Stars of Cctv was a magical album for me. Cash Machine, the first song on the album was a song that I loved right from the get-go, it was catchy, the chorus was amusing, and the rawness of it seemed to make me think of struggling. Although the album was so great for me, I had actually not loved all of the songs. Middle Eastern Holiday and Tied Up Too Tight were songs even now I overlook because of something about them that just doesn’t click with me. Hard to Beat was a song that was critically acclaimed and was shown as a listener favorite on iTunes way before I even listened to the song itself. I had only had a couple songs before Hard to Beat and didn’t understand at the time how the songs I was listening to currently weren’t in the top. A couple listens later of the song, I instantly could see why. Hard to Beat makes you want to get up and jam. It incites pictures of a downtown club. I can imagine Richard Archer standing on stage, mic in hand rocking to the crowd about the girl he appropriately describes as “hard to beat.” A funny thing about Hard-fi’s songs in my opinion is that a good portion of their songs bring me to that same night club. I can see the small but passionate crowd, obviously crowded infront of the smaller stage containing the band. The picture is almost music video-ish. Up to the song Move on Now, the image is electric, high energy, and fun. Move on Now takes a 180 turn to the sadness and pain within Archers’ heart as he seems to spill it about a certain female he is parting ways with. Again I get a picture in my head yet it’s a drastic change to the crazy nightlife the songs before it enticed. I see Archer walking down a city street late at night with street lamps glaring down on him while the atmosphere still appears dark and lonely, indeed very lonely, despite the casual bypasser and car motoring by. Despite the pain in his voice it appears it is his decision to move on. Does this song follow the possible storyline of Hard to Beat? Song ended, the follow-up is Better do better. This song is a bit more upbeat and shows more sureness in Archers’ voice. As soon as the song starts you are able to assume he is again talking about a girl. He is voicing his apparent disgust and dare I say hate, of that particular woman who seems to have broken his heart in the past. He goes on to describe the situation in which him and that woman interacted and how she eventually cheated on him. The most powerful and noticeable aspect of the song is the fact that he is no longer seemingly sullen about the fact that she broke his heart. He is “back up off the floor” and is now telling her straight up he wants nothing to do with her after she tries to take him back. Oddly enough, the picture I get in my head is him walking down that same street as in Move on Now, however, it is day time, if not a cold one, and has a skip in his step as he strolls down the street yelling his feelings and the fact that he’s done with her. Feltham is Singing Out is another one of the songs on the album that I did not connect with as I did with some of the others. Although in Archers tone in the song he appears to be singing to tell this person off, or at least voice is dislike for the way someone may be or have been acting. His voice seems void of happiness and is somewhat unhappy sounding. Next up is Living for the Weekend, one of my first songs received by this band. The music in the background before the singing and storytelling already makes me think of the weekend, with something about it, possibly how it goes from small to a crescendo of music straight to the lyrics, possibly the high point in the weekend. Archer seems to portray someone, or maybe even everyone in general and the fact that most if not all people indeed live for the weekend, working their asses off to actually enjoy the fruits of their labor after a long week. Money in hand, 6 o’ clock, Archer is off and out with his boys drinkin’, dancin’, and having a well deserved blast. This song is just full of fun from the middle to the end after you fully understand the point to the song. The last song of the album, Stars of Cctv, is my personal favorite on the album. The first verse of the song brings to the table a way of singing that you haven’t heard much from Archer. He starts off in a higher pitch with his voice that one wouldn’t expect but that doesn’t at all take away from the power that comes from his more familiar tone. The music in the song is uplifting, sounds accomplishing. The song seems to recap the album and acts as a good ending and wrap-up. He mentions going out, acting as the person in the spotlight. I absolutely love in the middle of the song the small diamond in the rough as the piano plays through the clapping drums and insistent guitar.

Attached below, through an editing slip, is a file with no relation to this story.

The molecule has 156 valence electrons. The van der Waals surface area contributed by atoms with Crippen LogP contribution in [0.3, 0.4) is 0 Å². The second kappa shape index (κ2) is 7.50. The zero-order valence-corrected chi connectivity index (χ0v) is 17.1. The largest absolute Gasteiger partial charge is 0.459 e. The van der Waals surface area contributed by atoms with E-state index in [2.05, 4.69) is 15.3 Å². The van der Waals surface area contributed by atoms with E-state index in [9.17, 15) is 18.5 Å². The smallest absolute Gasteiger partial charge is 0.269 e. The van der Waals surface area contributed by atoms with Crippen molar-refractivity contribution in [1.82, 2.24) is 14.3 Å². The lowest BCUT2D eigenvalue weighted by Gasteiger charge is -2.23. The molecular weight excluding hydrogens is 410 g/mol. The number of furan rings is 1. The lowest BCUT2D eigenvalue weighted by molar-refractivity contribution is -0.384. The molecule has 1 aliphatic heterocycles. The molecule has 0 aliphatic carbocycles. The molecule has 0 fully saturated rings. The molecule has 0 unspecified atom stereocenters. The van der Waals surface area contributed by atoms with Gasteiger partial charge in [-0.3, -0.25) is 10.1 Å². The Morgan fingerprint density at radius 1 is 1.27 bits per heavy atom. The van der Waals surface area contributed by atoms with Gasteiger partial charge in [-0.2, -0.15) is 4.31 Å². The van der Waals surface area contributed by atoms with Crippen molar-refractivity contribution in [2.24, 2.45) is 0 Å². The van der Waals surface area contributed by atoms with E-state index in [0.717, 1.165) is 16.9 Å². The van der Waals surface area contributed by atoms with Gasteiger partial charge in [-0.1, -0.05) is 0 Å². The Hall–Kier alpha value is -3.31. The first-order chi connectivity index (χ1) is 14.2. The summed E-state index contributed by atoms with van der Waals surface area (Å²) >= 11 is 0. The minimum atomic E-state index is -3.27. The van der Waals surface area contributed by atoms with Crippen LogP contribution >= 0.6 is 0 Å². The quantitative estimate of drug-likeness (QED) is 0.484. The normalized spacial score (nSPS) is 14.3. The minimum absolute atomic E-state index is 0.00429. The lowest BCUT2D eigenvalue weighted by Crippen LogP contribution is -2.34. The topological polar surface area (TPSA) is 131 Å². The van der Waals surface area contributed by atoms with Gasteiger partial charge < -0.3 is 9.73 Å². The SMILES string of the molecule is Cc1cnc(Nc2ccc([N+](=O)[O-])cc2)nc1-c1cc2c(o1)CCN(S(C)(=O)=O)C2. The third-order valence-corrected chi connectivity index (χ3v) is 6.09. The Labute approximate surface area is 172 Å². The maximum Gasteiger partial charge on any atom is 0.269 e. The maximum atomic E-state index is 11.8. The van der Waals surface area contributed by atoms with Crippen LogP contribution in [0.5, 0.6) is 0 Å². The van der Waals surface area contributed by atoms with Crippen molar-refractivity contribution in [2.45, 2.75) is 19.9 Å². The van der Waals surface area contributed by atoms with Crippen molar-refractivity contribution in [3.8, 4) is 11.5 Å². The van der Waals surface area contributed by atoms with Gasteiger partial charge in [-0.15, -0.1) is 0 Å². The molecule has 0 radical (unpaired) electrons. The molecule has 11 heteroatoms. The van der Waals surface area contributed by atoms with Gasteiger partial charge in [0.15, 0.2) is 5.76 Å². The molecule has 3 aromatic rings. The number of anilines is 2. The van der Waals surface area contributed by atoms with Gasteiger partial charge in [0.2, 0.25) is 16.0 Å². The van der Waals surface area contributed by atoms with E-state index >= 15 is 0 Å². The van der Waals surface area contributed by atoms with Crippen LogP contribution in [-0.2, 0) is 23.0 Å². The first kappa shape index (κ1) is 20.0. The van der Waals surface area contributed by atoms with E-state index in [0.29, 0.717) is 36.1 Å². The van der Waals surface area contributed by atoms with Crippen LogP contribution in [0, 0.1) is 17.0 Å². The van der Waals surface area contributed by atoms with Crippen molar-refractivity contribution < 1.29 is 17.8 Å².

Well after hearing Stars of Cctv, I eventually found out that they had come out with another, more recent album labled Once Upon A Time in the West. . .